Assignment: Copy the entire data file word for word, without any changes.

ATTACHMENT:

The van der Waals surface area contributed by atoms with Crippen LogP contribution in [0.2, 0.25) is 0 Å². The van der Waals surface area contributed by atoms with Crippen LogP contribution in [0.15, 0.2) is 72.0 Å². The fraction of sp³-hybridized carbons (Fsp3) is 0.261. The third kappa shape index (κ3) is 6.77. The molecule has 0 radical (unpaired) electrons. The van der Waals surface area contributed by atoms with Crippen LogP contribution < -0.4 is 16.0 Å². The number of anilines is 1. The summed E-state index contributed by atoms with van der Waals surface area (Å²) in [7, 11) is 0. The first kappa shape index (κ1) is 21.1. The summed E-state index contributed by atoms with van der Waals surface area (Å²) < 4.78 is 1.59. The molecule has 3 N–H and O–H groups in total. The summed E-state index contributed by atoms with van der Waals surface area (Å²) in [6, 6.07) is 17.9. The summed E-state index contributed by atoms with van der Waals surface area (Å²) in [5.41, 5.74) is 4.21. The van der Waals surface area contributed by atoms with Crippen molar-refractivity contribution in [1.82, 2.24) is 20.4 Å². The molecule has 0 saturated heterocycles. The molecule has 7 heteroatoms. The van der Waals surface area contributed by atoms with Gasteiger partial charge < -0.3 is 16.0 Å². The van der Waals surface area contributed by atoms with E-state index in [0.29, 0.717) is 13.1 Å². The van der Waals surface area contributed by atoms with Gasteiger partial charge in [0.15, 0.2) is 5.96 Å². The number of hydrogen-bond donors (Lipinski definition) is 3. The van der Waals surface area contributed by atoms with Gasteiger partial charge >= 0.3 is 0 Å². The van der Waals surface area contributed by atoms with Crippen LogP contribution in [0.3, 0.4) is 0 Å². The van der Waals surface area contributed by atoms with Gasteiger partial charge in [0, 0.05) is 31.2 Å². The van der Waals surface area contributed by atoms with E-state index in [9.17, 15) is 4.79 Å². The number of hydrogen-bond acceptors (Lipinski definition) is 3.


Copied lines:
The van der Waals surface area contributed by atoms with Crippen LogP contribution in [0.2, 0.25) is 0 Å². The van der Waals surface area contributed by atoms with Crippen LogP contribution in [0.15, 0.2) is 72.0 Å². The fraction of sp³-hybridized carbons (Fsp3) is 0.261. The third kappa shape index (κ3) is 6.77. The molecule has 0 radical (unpaired) electrons. The van der Waals surface area contributed by atoms with Crippen LogP contribution < -0.4 is 16.0 Å². The number of anilines is 1. The summed E-state index contributed by atoms with van der Waals surface area (Å²) in [7, 11) is 0. The first kappa shape index (κ1) is 21.1. The summed E-state index contributed by atoms with van der Waals surface area (Å²) < 4.78 is 1.59. The molecule has 3 N–H and O–H groups in total. The summed E-state index contributed by atoms with van der Waals surface area (Å²) in [6, 6.07) is 17.9. The summed E-state index contributed by atoms with van der Waals surface area (Å²) in [5.41, 5.74) is 4.21. The van der Waals surface area contributed by atoms with Crippen molar-refractivity contribution in [1.82, 2.24) is 20.4 Å². The molecule has 0 saturated heterocycles. The molecule has 7 heteroatoms. The van der Waals surface area contributed by atoms with Gasteiger partial charge < -0.3 is 16.0 Å². The van der Waals surface area contributed by atoms with E-state index in [0.29, 0.717) is 13.1 Å². The van der Waals surface area contributed by atoms with Gasteiger partial charge in [0.15, 0.2) is 5.96 Å². The number of hydrogen-bond donors (Lipinski definition) is 3. The van der Waals surface area contributed by atoms with Gasteiger partial charge >= 0.3 is 0 Å². The van der Waals surface area contributed by atoms with Crippen LogP contribution in [0.3, 0.4) is 0 Å². The van der Waals surface area contributed by atoms with Gasteiger partial charge in [0, 0.05) is 31.2 Å². The van der Waals surface area contributed by atoms with E-state index in [9.17, 15) is 4.79 Å². The number of hydrogen-bond acceptors (Lipinski definition) is 3.